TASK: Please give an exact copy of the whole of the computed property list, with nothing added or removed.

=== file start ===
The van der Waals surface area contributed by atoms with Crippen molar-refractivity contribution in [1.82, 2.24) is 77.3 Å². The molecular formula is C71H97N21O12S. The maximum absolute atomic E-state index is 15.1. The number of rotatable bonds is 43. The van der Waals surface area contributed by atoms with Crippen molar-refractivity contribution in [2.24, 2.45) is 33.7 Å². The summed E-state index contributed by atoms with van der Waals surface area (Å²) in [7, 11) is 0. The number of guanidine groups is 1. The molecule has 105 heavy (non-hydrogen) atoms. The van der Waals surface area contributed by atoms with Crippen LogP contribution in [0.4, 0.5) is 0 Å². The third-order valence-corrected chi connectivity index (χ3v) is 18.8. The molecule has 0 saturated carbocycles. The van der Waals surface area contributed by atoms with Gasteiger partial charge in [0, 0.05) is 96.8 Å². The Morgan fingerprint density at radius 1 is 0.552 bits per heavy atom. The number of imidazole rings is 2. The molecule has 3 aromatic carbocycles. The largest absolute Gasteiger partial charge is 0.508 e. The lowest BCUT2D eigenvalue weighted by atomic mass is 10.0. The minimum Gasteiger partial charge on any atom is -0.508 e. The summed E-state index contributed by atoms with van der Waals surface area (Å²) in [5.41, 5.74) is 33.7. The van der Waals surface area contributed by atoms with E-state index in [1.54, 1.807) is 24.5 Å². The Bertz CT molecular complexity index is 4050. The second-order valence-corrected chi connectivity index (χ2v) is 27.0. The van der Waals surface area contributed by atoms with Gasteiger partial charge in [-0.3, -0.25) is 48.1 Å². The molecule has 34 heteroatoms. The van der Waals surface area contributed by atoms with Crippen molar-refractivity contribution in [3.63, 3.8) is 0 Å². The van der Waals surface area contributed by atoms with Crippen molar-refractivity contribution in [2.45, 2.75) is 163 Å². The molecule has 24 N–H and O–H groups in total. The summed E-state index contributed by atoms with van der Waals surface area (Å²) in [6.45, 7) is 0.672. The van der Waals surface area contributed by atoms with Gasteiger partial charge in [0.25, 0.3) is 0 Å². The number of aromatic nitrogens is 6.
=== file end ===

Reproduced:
The van der Waals surface area contributed by atoms with Crippen molar-refractivity contribution in [1.82, 2.24) is 77.3 Å². The molecular formula is C71H97N21O12S. The maximum absolute atomic E-state index is 15.1. The number of rotatable bonds is 43. The van der Waals surface area contributed by atoms with Crippen molar-refractivity contribution in [2.24, 2.45) is 33.7 Å². The summed E-state index contributed by atoms with van der Waals surface area (Å²) in [7, 11) is 0. The number of guanidine groups is 1. The molecule has 105 heavy (non-hydrogen) atoms. The van der Waals surface area contributed by atoms with Crippen LogP contribution in [0.4, 0.5) is 0 Å². The third-order valence-corrected chi connectivity index (χ3v) is 18.8. The molecule has 0 saturated carbocycles. The van der Waals surface area contributed by atoms with Gasteiger partial charge in [0, 0.05) is 96.8 Å². The Morgan fingerprint density at radius 1 is 0.552 bits per heavy atom. The number of imidazole rings is 2. The molecule has 3 aromatic carbocycles. The largest absolute Gasteiger partial charge is 0.508 e. The lowest BCUT2D eigenvalue weighted by atomic mass is 10.0. The minimum Gasteiger partial charge on any atom is -0.508 e. The summed E-state index contributed by atoms with van der Waals surface area (Å²) in [5.41, 5.74) is 33.7. The van der Waals surface area contributed by atoms with E-state index in [1.54, 1.807) is 24.5 Å². The Bertz CT molecular complexity index is 4050. The second-order valence-corrected chi connectivity index (χ2v) is 27.0. The van der Waals surface area contributed by atoms with Gasteiger partial charge in [-0.3, -0.25) is 48.1 Å². The molecule has 34 heteroatoms. The van der Waals surface area contributed by atoms with Crippen molar-refractivity contribution in [3.63, 3.8) is 0 Å². The van der Waals surface area contributed by atoms with Crippen molar-refractivity contribution in [2.45, 2.75) is 163 Å². The molecule has 24 N–H and O–H groups in total. The summed E-state index contributed by atoms with van der Waals surface area (Å²) in [6.45, 7) is 0.672. The van der Waals surface area contributed by atoms with Gasteiger partial charge in [0.25, 0.3) is 0 Å². The number of aromatic nitrogens is 6.